Steve Tran [00:00:58] As far as I can remember, I was born in Vietnam in the city called Gia Kiệm. I was, stay in Vietnam probably only like three or four years before. I still have memories of the boat ship of how we got to the U.S., and I think I was around three or four years old when we made that trip at nighttime. And my, first my dad came over here on the first trip that these boat trip is kind of like a secret connection trip that if you have connection, and they meet you up like in the middle of the night and basically you just trying to get away from the security, the Border Patrol out on the shore. So, the boat maybe the boat is probably designed to, like, house a whole, like, fifty people. But once you on the boat, you gonna have like two or three hundred people on that boat. Because after the Vietnam War, basically the Communist Party took over everything. If you fought against the Communist Party, they take over your house, take over your bank account, you lose everything. So from what my dad told me is that my family was like considered millionaire. We have like power, hotel, bank account. Even my dad say when he go to like school, my grandfather would have like the military escort my dad to school. So we considered wealthy and powerful back then. But, most my family member, uncle and grandfather and stuff like that was against the Communist Party, so they fought against them. So after we lost the war, basically they lost everything. They lost the hotel, the money, and bank accounts. So basically we were, basically dirt poor again. But we always fought in the Vietnam War, even though after we lost, they have to serve prison time. So prison in, from this is a story from what my dad told. Prison in Vietnam a communist country is completely different from the prison in the U.S. Because in the U.S. you have so many rights and you can sue and all that stuff. In Vietnam and your family don't bring you food, you starve in there. That's how it works. So after Vietnam War, we start out with nothing. So, my dad saw like we lost everything. We had to start our brand new again. So, what's the best country to look forward to, which is the U.S. So my dad made the first trip and luck, basically trip is basically for you go on and hop on a boat, basically sail straight out to the ocean. Hopefully, if one tanker ship will come and pick you up. If they don't pick you up and take you to refugee camp, basically you without water, diesel, whatever you just float in the middle of the ocean and die out there. So, my dad got lucky and got pick up by another foreign tanker ship or another merchant ship, and they basically took him to a refugee camp in Thailand. From Thailand, that's when you do all the paperwork and during back in those days, the U.S. was accepting refugee from the Vietnam War. So my dad stayed there for a couple of months and then they flew him to a United States. So the second trip was my older brother and sister. They did the same way and they made it. And the third trip was me, my mom and my other two older sister. I still, we have remember exactly that night. So, we had to go out to the ocean and hide away from the Border Patrol because if they catch you, you going to serve prison or jail time 'cause if, they're not, they don't allow you to leave the country. So, we have go out to the beach and then the ship was out there. So I was so little that one of the adult had to put me on his shoulder because the water was so high. And then before you can go in the boat, you got to, because money is useless, you got to give them gold and gold plates. Because gold is universal you can use it anywhere else. So, you have to give them gold plates and how many people to give them how many plates. So, once you give them gold plates you're on a ship. So, what my mom told me is that after a couple of days of sailing straight out to the ocean, we were ran out food, water, and diesel. Basically, we just floating out there, hope, praying for, hoping for a miracle. So, regardless of what religion you are you can pray to Jesus, you can pray to Buddha, you can pray to Allah. So, hopefully somehow answer your prayer. So, for us, we got lucky that American tanker ship came by and picked us up. So they pick us up and my mom told me that the first movie that they put on for us to see was Jaws, the shark, shark movie. That was not what they want to see, but that's what they show. So same thing, we they sent us to Thailand refugee camp over there and after a couple of month, my dad, did paperwork and then we flew to the U.S. We flew to Texas because most of the boat people back then, we either moved to Texas, Louisiana, Florida, or California all of the coastal areas. So I grew up in Texas. I didn't know English, so basically we started everything brand new. And we had government assistance like food stamp and certain programs like that. But when I was growing up, food stamp my family was like, for me, it's like kind of like embarrassment. Because it kind of describe your financial status like low income. While other people are spending cash, your mother is spending food stamp. I told myself that when I grow up, we will never be on food stamps, and we got to succeed in this country. As a Vietnamese family, growing up, your parents, there's only three choice that your parents want you to become. Either a doctor, a lawyer or a pharmacist. But I like the outdoor, so I didn't listen to my parents. I want to be a police officer, a fireman, or in the military. So, in high school, I'm one of those students that's I could say gifted in a way. I could slack off all week, all week and then the last days I just studied the study guide or whatever, and I could get a A or B with no problem. I graduated high school as Cum Laude with honor distinction, and I was ranked like thirteenth out of my whole class. So, I could basically go any college, basically. But I told myself, 'cause growing up, I always wanted to be a U.S. Marine, I think, and my mom wanted to be a pharmacist. So I was like, either listen to my mom or follow my dream. With no regrets, so I joined the U.S. Marines. So I served in the U.S. Marines for four years. You know, four years I managed to bee promoted throughout my rank. So I picked up the rank of sergeant in two years. Most people would take them four or five years, but I pick it up in two years. So I stayed a Marine for four years and my superior, my lieutenant was like, "Hey, why don't you just make this a career?" But I told myself, just four years and that's it, no matter what happens. So after Marine, I moved back to Texas for a couple of months. Then I was like, "Do I really want to go back in this kind of lifestyle anymore? Or do I want to try something different?" So I moved to California while my older sister is already over here. So I was staying in Texas til 2001 and then I move my way to California, Sacramento, Elk Grove area. And once I was in Elk Grove area, I went into customer service for children insurance, and then I spent another five years in retail, so for high end furniture. And after the stock, after the recession, the economy was going down so I applied for the State of California. So I worked for the State of California, Department of Corrections for the prison system for the last fifteen years. And I've been in Fresno ever since.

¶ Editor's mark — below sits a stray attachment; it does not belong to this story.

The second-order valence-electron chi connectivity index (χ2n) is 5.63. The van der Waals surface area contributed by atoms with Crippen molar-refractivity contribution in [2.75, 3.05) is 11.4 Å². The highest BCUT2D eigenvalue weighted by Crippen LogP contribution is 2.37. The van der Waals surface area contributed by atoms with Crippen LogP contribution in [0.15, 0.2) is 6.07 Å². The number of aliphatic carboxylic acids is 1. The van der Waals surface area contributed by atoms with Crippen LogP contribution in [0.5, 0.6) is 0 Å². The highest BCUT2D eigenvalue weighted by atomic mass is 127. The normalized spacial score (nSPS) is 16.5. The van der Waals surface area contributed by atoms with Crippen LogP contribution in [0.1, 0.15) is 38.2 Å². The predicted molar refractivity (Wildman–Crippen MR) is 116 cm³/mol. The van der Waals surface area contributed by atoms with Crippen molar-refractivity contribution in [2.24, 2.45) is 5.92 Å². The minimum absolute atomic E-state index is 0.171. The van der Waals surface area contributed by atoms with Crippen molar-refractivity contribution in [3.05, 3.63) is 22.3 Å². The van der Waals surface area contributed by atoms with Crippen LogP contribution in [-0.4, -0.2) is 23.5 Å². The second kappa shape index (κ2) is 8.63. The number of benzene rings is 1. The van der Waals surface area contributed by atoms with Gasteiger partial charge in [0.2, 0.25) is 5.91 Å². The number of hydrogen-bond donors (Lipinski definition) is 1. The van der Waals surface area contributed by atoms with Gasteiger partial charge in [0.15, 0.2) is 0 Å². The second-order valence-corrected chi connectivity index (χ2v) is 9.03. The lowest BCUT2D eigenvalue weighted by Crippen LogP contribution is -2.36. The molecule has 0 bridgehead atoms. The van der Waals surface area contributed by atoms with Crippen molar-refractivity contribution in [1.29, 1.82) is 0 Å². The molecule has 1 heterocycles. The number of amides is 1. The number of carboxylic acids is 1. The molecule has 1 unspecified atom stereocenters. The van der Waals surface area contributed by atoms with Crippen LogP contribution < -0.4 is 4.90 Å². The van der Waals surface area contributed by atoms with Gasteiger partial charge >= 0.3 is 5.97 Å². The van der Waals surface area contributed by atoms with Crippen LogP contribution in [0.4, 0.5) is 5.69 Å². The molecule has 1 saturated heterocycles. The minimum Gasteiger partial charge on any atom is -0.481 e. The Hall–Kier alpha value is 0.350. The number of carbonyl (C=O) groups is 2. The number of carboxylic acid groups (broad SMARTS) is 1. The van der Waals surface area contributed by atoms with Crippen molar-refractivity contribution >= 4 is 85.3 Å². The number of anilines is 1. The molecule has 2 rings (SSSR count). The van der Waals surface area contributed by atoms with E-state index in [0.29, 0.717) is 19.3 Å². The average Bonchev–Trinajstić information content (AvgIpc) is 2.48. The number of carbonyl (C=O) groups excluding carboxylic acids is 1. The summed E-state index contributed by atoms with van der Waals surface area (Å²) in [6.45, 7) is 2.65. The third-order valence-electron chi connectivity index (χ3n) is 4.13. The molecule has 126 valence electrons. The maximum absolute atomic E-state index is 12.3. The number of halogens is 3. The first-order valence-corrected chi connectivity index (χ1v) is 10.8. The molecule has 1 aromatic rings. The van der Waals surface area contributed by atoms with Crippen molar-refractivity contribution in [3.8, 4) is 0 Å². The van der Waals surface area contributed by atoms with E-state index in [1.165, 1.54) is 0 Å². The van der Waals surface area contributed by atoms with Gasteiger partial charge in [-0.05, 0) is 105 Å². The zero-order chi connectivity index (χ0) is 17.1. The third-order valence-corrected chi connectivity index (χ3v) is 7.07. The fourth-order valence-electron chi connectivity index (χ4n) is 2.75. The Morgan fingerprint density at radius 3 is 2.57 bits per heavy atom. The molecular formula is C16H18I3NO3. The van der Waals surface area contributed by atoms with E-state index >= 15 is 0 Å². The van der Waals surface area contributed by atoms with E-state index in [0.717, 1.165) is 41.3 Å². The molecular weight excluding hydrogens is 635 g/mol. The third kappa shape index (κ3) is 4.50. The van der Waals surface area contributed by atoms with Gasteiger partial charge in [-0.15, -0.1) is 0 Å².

Alexa [00:09:56] So.